Baseball & Radio…

It’s as if baseball were made for the radio…

Back in ’84 the Detroit Tigers won 35 of their first 40 games and cruised to a World Series win. They were dominating with players like Trammel, Whitaker, Morris, Lopez, and Gibson. That spring, summer and fall, my dad, brother, and I listened to Ernie Harwell call the games on dad’s red Channel Master transistor radio (WJR, 760AM). We lived in Carmel, IN (just north of Indianapolis) so, depending on the weather, we’d miss portions of the game when the station faded out. No such trouble anymore… I get my fix with the MLB At Bat app. The Tigers is still the team though the broadcasters, players, stadium, and technology have changed. I miss Ernie starting the season off with Scripture, but the new guys are good.

The pace of baseball, the strike-out and homer calls, the rising tension of a no-hitter, the battle between pitcher and hitter are best enjoyed on radio. I’m looking forward to another season…

NewSpring at the Movies (our "local" #giftedcommunicator)…

Here’s the next “sermon” series at our “local” mega(lomaniacal) church (viewer discretion is advised):

https://newspring.cc/sermons/at-the-movies

Meanwhile, up the road a piece at Trinity Presbyterian Church, we’ll be opening our Bibles—God’s Word—to Luke 7. #novideos #noproductionvalue #uncool #1Cor2:1-5 #churchforthosewholovechurch #willheeverfinishluke

Raising our children to be those of whom the world was not worthy (part 3)…

37 They were stoned, they were sawn in two, they were tempted, they were put to death with the sword; they went about in sheepskins, in goatskins, being destitute, afflicted, ill-treated 38 (men of whom the world was not worthy), wandering in deserts and mountains and caves and holes in the ground (Heb. 11:37-38).

Of verse 38, the Puritan pastor John Owen writes:

Of this world it is said, that it was “not worthy” of those sufferers. It was not so in the ages and seasons wherein they lived; nor is so of them who suffer in any other age whatever. The world thinks them not worthy of it, or to live in it, to enjoy any name or place among the men of it. Here is a testimony given to the contrary, — that the world is not worthy of them. Nor can any thing be spoken to the greater provocation of it. To tell the great, the mighty, the wealthy, the rulers of the world, that they are not worthy of the society of such as in their days are poor, destitute, despised, wanderers, whom they hurt and persecute, as the “offscouring of all things,” is that which fills them with indignation. There is not an informer or apparitor but would think himself disparaged by it. But they may esteem of it as they please; we know that this testimony is true, and the world one day shall confess it so to be.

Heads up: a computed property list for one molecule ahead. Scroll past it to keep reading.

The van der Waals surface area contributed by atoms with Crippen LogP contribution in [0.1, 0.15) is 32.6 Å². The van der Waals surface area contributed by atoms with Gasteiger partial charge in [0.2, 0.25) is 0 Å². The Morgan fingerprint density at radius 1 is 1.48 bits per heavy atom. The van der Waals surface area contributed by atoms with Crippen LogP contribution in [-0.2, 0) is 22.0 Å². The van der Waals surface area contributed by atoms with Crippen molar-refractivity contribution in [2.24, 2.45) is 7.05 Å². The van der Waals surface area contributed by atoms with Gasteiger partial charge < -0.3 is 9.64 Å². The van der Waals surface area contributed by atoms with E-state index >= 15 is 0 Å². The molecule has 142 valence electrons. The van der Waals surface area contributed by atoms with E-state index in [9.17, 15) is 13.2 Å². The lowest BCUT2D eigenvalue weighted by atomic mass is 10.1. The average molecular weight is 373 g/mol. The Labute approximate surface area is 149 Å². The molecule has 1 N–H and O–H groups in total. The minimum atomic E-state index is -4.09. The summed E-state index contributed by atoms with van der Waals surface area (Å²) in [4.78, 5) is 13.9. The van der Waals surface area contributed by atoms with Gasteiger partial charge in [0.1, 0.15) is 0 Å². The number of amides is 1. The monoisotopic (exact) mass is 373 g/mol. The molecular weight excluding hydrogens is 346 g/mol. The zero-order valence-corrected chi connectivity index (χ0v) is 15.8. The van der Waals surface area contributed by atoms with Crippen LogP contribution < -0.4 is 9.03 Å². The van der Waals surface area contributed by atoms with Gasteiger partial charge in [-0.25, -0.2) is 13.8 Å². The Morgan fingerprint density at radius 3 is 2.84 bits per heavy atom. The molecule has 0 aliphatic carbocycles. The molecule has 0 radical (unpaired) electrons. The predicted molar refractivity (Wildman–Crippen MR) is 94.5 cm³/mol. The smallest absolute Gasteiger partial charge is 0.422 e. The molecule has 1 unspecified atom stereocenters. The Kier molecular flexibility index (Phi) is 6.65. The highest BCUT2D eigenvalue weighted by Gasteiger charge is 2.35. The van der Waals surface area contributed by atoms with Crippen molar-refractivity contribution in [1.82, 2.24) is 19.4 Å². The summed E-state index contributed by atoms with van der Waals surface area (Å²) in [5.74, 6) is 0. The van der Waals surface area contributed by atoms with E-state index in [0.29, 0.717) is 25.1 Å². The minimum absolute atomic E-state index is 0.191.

Reflecting on this verse, Owen makes this observation:

It becomes us to be filled with thoughts of and affections unto spiritual things, to labor for an anticipation of glory, that we faint not in the consideration of the evils that may befall us on the account of the gospel.

Parents, how are you cultivating the above mindset in yourself and then in your children? Continue reading

The Devil, bless his heart, and his cute little flaming arrows…

A pastor takes thirty minutes or–if due to strength and an heartlessness unwilling to yield to the influence of ovens filled with perfectly cooked pot roasts–forty-five minutes each week to develop the hearts and minds, the affections and attitudes, of all the members of the church through the preaching of God’s Word.

Of course, there should be other times for preacher-man to dig and disciple–lunches, office visits, home groups, and invitations to his home for meals. Woe to the church whose shepherd only gives attention when the sheep are all in the pen and he’s got his clean dress robes on. But that’s not today’s point….

Pastors have mere minutes each week to preach God’s Word. As those minutes pass by, a desperate sense of urgency often comes over me. The world, the flesh, and particularly the devil are doing their best to ruin everything at that moment. But, those three enemies don’t really need that moment. They’ve had so much other time to teach. So many are comfortably numb from the 60-hour sermon they’ve already received during the hours preceding Sunday worship… Continue reading

The unFacebooked life is not worth living…?

This is a bit awkward. Most of you arrived here at my blog because you followed an automatically-posted link on my Facebook page. I was going to share the article below on Facebook but it didn’t seem right to do so. Kind of a dilemma to “like” this post, eh…